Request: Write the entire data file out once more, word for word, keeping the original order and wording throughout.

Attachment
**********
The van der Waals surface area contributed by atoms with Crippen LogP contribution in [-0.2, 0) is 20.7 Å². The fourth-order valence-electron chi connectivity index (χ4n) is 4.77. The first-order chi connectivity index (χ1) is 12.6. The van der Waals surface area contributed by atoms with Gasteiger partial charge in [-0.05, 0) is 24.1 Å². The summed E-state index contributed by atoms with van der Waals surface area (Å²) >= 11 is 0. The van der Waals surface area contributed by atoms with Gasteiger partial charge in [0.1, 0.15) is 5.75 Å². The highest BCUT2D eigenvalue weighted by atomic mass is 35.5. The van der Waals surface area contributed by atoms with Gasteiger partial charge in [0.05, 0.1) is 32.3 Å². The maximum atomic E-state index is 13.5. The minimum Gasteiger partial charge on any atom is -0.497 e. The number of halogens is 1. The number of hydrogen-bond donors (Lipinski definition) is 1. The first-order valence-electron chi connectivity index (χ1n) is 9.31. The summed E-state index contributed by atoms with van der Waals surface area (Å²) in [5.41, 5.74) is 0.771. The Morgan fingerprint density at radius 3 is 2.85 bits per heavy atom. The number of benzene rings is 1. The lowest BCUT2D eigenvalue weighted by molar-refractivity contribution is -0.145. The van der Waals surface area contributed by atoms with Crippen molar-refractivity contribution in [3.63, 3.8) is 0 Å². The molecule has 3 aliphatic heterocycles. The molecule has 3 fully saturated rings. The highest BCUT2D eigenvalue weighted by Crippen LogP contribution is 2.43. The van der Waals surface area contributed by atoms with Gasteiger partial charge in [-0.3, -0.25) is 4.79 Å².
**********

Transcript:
The van der Waals surface area contributed by atoms with Crippen LogP contribution in [-0.2, 0) is 20.7 Å². The fourth-order valence-electron chi connectivity index (χ4n) is 4.77. The first-order chi connectivity index (χ1) is 12.6. The van der Waals surface area contributed by atoms with Gasteiger partial charge in [-0.05, 0) is 24.1 Å². The summed E-state index contributed by atoms with van der Waals surface area (Å²) >= 11 is 0. The van der Waals surface area contributed by atoms with Gasteiger partial charge in [0.1, 0.15) is 5.75 Å². The highest BCUT2D eigenvalue weighted by atomic mass is 35.5. The van der Waals surface area contributed by atoms with Gasteiger partial charge in [0.05, 0.1) is 32.3 Å². The maximum atomic E-state index is 13.5. The minimum Gasteiger partial charge on any atom is -0.497 e. The number of halogens is 1. The number of hydrogen-bond donors (Lipinski definition) is 1. The first-order valence-electron chi connectivity index (χ1n) is 9.31. The summed E-state index contributed by atoms with van der Waals surface area (Å²) in [5.41, 5.74) is 0.771. The Morgan fingerprint density at radius 3 is 2.85 bits per heavy atom. The number of benzene rings is 1. The lowest BCUT2D eigenvalue weighted by molar-refractivity contribution is -0.145. The van der Waals surface area contributed by atoms with Crippen molar-refractivity contribution in [3.63, 3.8) is 0 Å². The molecule has 3 aliphatic heterocycles. The molecule has 3 fully saturated rings. The highest BCUT2D eigenvalue weighted by Crippen LogP contribution is 2.43. The van der Waals surface area contributed by atoms with Gasteiger partial charge in [-0.3, -0.25) is 4.79 Å².